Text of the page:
The drug development space for decades has been characterized by “longer cycle times, very high failure rates, rising development costs and declining revenue potential for commercialized therapies,” said Ken Getz, associate professor and director of sponsored research at Tufts CSDD.
“As a result, the overall return on development investment has been declining steadily,” he explained, noting that rare diseases represent even smaller market opportunities.
Globally, rare disease drug development currently accounts for nearly one-third of all drugs in active research and development, according to a recent report from the Tufts Center for the Study of Drug Development (CSDD).
The share of new drug approvals worldwide for rare diseases doubled from 29% of all approvals in 2010 to 58% in 2018, per the report.
“The results of our study indicate that rare disease development programs have much longer overall durations, driven in large part by major challenges associated with investigative site identification and patient identification and enrollment,” Getz told us.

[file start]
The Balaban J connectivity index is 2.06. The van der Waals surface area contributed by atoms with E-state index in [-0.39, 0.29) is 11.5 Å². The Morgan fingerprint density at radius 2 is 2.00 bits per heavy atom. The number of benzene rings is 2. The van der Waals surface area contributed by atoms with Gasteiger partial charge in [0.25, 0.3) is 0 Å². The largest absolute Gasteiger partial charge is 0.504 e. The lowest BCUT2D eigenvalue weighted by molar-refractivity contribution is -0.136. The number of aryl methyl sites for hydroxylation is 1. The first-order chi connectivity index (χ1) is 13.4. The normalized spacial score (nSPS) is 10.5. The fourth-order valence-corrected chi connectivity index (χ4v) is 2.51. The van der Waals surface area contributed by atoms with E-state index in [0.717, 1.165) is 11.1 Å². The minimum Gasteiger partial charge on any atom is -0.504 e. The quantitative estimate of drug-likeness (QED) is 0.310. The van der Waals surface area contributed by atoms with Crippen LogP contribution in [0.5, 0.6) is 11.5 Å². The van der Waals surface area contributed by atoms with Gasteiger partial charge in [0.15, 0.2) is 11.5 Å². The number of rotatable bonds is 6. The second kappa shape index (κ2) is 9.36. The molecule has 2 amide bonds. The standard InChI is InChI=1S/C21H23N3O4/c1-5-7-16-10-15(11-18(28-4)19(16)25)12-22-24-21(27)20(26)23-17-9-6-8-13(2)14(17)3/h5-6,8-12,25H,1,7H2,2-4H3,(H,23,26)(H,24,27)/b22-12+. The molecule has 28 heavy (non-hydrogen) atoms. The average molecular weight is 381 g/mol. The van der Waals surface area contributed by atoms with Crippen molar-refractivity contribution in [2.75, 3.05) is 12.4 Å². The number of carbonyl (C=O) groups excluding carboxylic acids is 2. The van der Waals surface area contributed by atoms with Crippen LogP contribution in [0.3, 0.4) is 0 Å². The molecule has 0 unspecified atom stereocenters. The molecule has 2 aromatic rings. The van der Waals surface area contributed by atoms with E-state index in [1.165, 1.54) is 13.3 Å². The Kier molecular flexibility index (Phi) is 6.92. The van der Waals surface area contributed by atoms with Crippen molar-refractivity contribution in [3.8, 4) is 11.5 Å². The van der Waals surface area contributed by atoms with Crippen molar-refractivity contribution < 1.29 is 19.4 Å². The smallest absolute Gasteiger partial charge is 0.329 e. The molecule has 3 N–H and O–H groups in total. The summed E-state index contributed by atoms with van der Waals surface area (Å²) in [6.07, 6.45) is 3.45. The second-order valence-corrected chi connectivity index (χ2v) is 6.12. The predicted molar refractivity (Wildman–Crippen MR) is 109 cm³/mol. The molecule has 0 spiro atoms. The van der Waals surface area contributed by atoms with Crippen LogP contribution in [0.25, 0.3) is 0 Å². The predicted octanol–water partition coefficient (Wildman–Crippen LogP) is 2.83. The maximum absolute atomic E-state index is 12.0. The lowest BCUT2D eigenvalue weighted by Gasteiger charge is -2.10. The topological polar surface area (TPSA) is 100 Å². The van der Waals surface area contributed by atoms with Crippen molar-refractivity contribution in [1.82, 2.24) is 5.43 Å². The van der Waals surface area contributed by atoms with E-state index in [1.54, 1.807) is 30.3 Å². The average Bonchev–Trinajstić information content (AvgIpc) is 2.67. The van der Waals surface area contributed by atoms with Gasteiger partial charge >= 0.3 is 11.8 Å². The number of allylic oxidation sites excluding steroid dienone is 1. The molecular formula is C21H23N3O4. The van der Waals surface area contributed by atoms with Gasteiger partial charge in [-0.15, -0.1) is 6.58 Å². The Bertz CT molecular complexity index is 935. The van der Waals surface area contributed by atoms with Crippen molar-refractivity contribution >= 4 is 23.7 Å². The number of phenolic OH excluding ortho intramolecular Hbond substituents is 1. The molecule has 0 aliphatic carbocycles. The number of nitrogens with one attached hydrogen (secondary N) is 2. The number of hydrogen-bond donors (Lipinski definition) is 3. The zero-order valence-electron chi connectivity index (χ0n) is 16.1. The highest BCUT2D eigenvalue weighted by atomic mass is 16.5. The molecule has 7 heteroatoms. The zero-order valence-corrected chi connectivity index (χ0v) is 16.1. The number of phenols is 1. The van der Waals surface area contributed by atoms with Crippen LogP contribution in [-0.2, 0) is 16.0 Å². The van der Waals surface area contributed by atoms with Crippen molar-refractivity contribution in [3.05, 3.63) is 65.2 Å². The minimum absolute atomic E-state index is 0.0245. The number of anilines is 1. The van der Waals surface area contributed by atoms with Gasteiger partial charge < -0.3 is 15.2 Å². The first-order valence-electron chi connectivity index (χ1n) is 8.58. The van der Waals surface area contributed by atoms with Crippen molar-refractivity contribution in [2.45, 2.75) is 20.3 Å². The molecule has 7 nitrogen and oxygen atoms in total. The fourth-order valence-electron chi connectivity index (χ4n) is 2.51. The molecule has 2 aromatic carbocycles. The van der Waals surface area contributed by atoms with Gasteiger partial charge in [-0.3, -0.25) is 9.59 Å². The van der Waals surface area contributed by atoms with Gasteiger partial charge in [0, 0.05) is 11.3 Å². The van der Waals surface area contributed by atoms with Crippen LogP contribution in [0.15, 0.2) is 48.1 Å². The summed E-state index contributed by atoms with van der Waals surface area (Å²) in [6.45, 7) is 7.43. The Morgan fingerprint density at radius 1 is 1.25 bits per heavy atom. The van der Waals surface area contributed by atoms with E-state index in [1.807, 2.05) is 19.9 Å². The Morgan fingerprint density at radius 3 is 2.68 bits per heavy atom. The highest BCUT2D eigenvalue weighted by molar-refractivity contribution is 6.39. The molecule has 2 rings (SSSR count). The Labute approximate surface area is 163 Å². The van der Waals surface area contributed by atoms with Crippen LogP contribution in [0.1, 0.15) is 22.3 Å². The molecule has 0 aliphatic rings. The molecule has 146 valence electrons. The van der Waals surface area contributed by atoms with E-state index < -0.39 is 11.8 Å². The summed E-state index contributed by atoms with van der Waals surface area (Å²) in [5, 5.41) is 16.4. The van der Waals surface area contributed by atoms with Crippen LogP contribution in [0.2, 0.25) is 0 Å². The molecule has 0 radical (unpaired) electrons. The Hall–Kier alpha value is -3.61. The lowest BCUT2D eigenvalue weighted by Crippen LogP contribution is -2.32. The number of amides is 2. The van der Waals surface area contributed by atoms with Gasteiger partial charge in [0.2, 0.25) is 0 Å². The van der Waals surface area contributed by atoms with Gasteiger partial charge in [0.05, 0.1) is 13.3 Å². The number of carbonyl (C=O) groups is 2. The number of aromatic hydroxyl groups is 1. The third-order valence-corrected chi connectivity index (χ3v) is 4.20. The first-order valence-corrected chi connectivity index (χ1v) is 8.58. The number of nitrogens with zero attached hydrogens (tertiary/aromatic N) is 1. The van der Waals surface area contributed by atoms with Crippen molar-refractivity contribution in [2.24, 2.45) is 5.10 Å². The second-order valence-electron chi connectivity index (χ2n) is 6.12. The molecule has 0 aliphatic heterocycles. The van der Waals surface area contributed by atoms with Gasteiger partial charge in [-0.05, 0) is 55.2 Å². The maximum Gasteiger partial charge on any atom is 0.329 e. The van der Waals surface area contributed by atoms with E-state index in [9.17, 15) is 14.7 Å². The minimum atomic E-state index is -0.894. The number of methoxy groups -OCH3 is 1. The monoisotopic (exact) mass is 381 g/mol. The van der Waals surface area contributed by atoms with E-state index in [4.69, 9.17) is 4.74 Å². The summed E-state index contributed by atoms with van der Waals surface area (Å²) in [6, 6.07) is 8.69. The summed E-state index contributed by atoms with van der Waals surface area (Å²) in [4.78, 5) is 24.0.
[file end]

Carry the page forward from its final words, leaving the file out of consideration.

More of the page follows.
On average, the duration for rare disease drug development takes four years longer than non-rare diseases. Additionally, Phase I clinical trials for rare diseases involved six times the number of investigative sites to recruit a quarter of the number of patients, according to the report.
To address these issues, Getz noted that the industry has been piloting several initiatives designed to improve site and patient identification. This includes the use of more robust data and analytics, including new risk-assessment approaches and artificial intelligence (AI).
“The industry has also been deploying new solutions to improve enrollment including convenience-enhancing transportation assistance; home nursing networks; remote and virtual clinical trials; and the use of mobile and wearable devices,” he said.
Getz explained, “Although direct development costs for rare disease therapies are lower, the longer cycle times — and operating challenges associated with them — will necessitate more rapid adoption of many of the solutions that companies are only piloting at this time.”
The study results came as no surprise, and confirm the researchers’ hypotheses, said Getz, who noted that the “very high” percentage of rare disease therapies among all 2018 new drug and biologic approvals indicates the timeliness of the study.